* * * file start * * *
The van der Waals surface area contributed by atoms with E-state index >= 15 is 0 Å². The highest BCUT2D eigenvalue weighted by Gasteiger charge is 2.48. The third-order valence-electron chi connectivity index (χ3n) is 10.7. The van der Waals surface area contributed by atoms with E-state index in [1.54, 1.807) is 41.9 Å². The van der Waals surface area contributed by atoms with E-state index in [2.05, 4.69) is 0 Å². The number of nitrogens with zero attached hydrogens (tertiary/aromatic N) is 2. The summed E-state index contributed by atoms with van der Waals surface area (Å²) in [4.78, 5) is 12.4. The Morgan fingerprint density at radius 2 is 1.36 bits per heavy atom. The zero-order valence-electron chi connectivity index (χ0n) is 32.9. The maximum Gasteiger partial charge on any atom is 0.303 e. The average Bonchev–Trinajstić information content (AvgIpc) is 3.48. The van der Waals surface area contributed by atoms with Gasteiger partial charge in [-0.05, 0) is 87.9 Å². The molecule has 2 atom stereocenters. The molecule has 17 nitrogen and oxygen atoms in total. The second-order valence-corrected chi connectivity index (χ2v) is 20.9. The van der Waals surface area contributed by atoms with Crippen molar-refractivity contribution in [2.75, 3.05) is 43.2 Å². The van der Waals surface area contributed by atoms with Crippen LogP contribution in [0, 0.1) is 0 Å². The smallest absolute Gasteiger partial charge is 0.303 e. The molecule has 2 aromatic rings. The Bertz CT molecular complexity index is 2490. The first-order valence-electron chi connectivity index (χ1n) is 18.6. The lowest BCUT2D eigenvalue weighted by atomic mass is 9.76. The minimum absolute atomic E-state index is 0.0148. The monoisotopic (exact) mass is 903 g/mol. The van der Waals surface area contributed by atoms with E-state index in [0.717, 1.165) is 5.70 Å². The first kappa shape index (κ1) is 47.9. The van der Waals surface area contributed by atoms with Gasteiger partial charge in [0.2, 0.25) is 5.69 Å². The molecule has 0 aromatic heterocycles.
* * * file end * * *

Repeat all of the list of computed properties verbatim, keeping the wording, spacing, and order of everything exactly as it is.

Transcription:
The van der Waals surface area contributed by atoms with E-state index >= 15 is 0 Å². The highest BCUT2D eigenvalue weighted by Gasteiger charge is 2.48. The third-order valence-electron chi connectivity index (χ3n) is 10.7. The van der Waals surface area contributed by atoms with E-state index in [1.54, 1.807) is 41.9 Å². The van der Waals surface area contributed by atoms with E-state index in [2.05, 4.69) is 0 Å². The number of nitrogens with zero attached hydrogens (tertiary/aromatic N) is 2. The summed E-state index contributed by atoms with van der Waals surface area (Å²) in [4.78, 5) is 12.4. The Morgan fingerprint density at radius 2 is 1.36 bits per heavy atom. The zero-order valence-electron chi connectivity index (χ0n) is 32.9. The maximum Gasteiger partial charge on any atom is 0.303 e. The average Bonchev–Trinajstić information content (AvgIpc) is 3.48. The van der Waals surface area contributed by atoms with Gasteiger partial charge in [-0.05, 0) is 87.9 Å². The molecule has 2 atom stereocenters. The molecule has 17 nitrogen and oxygen atoms in total. The second-order valence-corrected chi connectivity index (χ2v) is 20.9. The van der Waals surface area contributed by atoms with Crippen molar-refractivity contribution in [2.75, 3.05) is 43.2 Å². The van der Waals surface area contributed by atoms with Crippen LogP contribution in [0, 0.1) is 0 Å². The smallest absolute Gasteiger partial charge is 0.303 e. The molecule has 2 aromatic rings. The Bertz CT molecular complexity index is 2490. The first-order valence-electron chi connectivity index (χ1n) is 18.6. The lowest BCUT2D eigenvalue weighted by atomic mass is 9.76. The minimum absolute atomic E-state index is 0.0148. The monoisotopic (exact) mass is 903 g/mol. The van der Waals surface area contributed by atoms with E-state index in [0.717, 1.165) is 5.70 Å². The first kappa shape index (κ1) is 47.9. The van der Waals surface area contributed by atoms with Gasteiger partial charge in [0.2, 0.25) is 5.69 Å². The molecule has 0 aromatic heterocycles.